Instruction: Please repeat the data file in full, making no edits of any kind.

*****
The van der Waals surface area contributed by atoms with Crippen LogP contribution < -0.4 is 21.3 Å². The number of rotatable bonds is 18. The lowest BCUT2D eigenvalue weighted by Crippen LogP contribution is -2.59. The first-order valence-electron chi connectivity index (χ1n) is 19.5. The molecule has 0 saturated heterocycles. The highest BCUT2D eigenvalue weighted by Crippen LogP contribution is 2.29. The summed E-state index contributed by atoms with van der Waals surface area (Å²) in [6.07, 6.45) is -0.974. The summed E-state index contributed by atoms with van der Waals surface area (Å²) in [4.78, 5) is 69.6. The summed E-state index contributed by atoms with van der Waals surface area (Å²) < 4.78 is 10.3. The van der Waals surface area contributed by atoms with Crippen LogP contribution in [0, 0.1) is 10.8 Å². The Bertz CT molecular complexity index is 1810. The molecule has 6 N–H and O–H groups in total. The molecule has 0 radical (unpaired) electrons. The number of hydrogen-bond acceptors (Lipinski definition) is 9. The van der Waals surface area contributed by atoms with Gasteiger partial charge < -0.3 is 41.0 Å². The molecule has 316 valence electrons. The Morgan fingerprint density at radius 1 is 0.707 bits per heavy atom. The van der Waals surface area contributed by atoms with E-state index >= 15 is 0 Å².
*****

The van der Waals surface area contributed by atoms with Crippen LogP contribution < -0.4 is 21.3 Å². The number of rotatable bonds is 18. The lowest BCUT2D eigenvalue weighted by Crippen LogP contribution is -2.59. The first-order valence-electron chi connectivity index (χ1n) is 19.5. The molecule has 0 saturated heterocycles. The highest BCUT2D eigenvalue weighted by Crippen LogP contribution is 2.29. The summed E-state index contributed by atoms with van der Waals surface area (Å²) in [6.07, 6.45) is -0.974. The summed E-state index contributed by atoms with van der Waals surface area (Å²) in [4.78, 5) is 69.6. The summed E-state index contributed by atoms with van der Waals surface area (Å²) < 4.78 is 10.3. The van der Waals surface area contributed by atoms with Crippen LogP contribution in [0, 0.1) is 10.8 Å². The Bertz CT molecular complexity index is 1810. The molecule has 6 N–H and O–H groups in total. The molecule has 0 radical (unpaired) electrons. The number of hydrogen-bond acceptors (Lipinski definition) is 9. The van der Waals surface area contributed by atoms with Gasteiger partial charge < -0.3 is 41.0 Å². The molecule has 316 valence electrons. The Morgan fingerprint density at radius 1 is 0.707 bits per heavy atom. The van der Waals surface area contributed by atoms with E-state index >= 15 is 0 Å².